Massacre of Feodosia
The Massacre of Feodosia referred to the killing of wounded members of the Wehrmacht by soldiers of the Red Army, between 29 Deсember 1941 and 1 January 1942 in the harbor city of Feodosia on the Crimean peninsula (now southern Ukraine). On 3 November the city was captured by emelents of the German 46th and 170th Infantry Divisions. On 28 December Soviet marine troops and regular infantry landed on the beach of Feodosia and captured the city. On 18 January 1942, the German Wehrmacht was able to reconquer Feodosia. "They found that around 150 wounded German military personnel had been murdered. Wounded soldiers had been thrown out of the windows of the hospital to make room for Russian wounded, then water was poured on the heavily wounded soldiers who were then left to freeze. On the beach in front of the field hospital, piles of bodies were found where they were thrown from a wall several metres high, after being beaten and mutilated, their bodies left in the surf so that the sea water froze and covered them with a sheet of ice. Some of the dead bodies showed severe signs of mutilation." In some cases their genitals were cut off. 12 German soldiers survived the massacre hidden in cellars. Their testimony before a the German Wehrmacht-investigating authority confirmed the number: 160 wounded German soldiers had been murdered.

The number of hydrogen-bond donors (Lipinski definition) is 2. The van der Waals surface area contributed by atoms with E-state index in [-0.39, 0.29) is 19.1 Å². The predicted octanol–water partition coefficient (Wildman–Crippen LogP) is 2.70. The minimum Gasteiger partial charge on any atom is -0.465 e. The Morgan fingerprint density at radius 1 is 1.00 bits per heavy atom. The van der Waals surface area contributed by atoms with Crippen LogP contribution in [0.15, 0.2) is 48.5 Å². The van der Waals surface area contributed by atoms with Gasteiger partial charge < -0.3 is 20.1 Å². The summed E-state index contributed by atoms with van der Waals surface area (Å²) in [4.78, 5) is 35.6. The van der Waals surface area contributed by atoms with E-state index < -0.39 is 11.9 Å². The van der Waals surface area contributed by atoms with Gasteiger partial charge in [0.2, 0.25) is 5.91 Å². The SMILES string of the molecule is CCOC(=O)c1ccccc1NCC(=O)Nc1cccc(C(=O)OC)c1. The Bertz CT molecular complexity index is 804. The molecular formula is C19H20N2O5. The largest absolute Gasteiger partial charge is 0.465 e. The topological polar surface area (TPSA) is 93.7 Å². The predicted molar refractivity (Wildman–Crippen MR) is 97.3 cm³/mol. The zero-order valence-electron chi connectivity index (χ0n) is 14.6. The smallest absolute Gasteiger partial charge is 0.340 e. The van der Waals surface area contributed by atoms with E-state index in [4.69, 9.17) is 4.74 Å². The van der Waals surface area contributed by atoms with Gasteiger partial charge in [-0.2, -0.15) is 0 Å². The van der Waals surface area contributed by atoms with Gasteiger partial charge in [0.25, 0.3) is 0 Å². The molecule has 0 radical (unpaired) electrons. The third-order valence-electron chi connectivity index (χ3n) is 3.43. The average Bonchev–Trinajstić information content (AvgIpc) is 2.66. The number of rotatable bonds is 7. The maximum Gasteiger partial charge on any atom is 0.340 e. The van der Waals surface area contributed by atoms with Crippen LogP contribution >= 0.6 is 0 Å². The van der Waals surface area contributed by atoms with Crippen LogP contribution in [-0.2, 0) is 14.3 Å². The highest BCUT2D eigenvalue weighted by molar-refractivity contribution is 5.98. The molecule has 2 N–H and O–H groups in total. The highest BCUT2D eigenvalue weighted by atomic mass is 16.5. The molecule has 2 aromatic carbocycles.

On 21 March 1983 the West German Radio (WDR) broadcast a documentary, which was based on de Zayas' investigation and also showed propaganda footage of the troops of the Wehrmacht on the massacre of Broniki, witnesses of the massacre talked to the journalists in the documentary film.
- A. de Zayas, Die Wehrmacht und das Voelkerrecht, Vortrag vor der Staats- und Wirtschaftspolitische Gesellschaft e.V., Hamburg, 27. Februar 2004; ders. Wehrmacht-Untersuchungsstelle, p. 61. (in German)
- A. de Zayas, Die Wehrmacht und das Voelkerrecht, Vortrag vor der Staats- und Wirtschaftspolitische Gesellschaft e.V., Hamburg, 27. Februar 2004; ders. Wehrmacht-Untersuchungsstelle, p. 84. (in German)